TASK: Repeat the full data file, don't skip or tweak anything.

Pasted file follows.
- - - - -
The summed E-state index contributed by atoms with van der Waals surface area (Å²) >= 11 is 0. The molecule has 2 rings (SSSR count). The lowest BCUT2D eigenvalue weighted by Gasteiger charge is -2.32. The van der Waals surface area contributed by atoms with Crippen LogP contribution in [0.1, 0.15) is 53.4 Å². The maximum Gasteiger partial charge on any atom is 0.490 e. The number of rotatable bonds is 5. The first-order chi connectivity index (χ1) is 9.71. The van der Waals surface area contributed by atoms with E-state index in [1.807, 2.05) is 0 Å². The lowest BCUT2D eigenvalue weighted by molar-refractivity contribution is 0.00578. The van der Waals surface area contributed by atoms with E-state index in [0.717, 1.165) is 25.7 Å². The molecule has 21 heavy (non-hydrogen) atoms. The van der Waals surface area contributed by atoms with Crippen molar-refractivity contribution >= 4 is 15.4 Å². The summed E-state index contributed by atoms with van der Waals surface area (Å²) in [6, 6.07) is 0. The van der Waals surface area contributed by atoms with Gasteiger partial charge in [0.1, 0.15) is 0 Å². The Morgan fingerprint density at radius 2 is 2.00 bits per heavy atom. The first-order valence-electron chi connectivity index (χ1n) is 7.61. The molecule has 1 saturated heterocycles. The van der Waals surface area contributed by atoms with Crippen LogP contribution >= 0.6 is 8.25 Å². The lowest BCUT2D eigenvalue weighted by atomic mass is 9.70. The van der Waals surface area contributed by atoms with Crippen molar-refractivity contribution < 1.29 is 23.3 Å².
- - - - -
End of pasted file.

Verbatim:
The summed E-state index contributed by atoms with van der Waals surface area (Å²) >= 11 is 0. The molecule has 2 rings (SSSR count). The lowest BCUT2D eigenvalue weighted by Gasteiger charge is -2.32. The van der Waals surface area contributed by atoms with Crippen LogP contribution in [0.1, 0.15) is 53.4 Å². The maximum Gasteiger partial charge on any atom is 0.490 e. The number of rotatable bonds is 5. The first-order chi connectivity index (χ1) is 9.71. The van der Waals surface area contributed by atoms with E-state index in [1.807, 2.05) is 0 Å². The lowest BCUT2D eigenvalue weighted by molar-refractivity contribution is 0.00578. The van der Waals surface area contributed by atoms with E-state index in [0.717, 1.165) is 25.7 Å². The molecule has 21 heavy (non-hydrogen) atoms. The van der Waals surface area contributed by atoms with Crippen molar-refractivity contribution >= 4 is 15.4 Å². The summed E-state index contributed by atoms with van der Waals surface area (Å²) in [6, 6.07) is 0. The van der Waals surface area contributed by atoms with Gasteiger partial charge in [0.1, 0.15) is 0 Å². The Morgan fingerprint density at radius 2 is 2.00 bits per heavy atom. The first-order valence-electron chi connectivity index (χ1n) is 7.61. The molecule has 1 saturated heterocycles. The van der Waals surface area contributed by atoms with Crippen LogP contribution >= 0.6 is 8.25 Å². The lowest BCUT2D eigenvalue weighted by atomic mass is 9.70. The van der Waals surface area contributed by atoms with Crippen molar-refractivity contribution < 1.29 is 23.3 Å².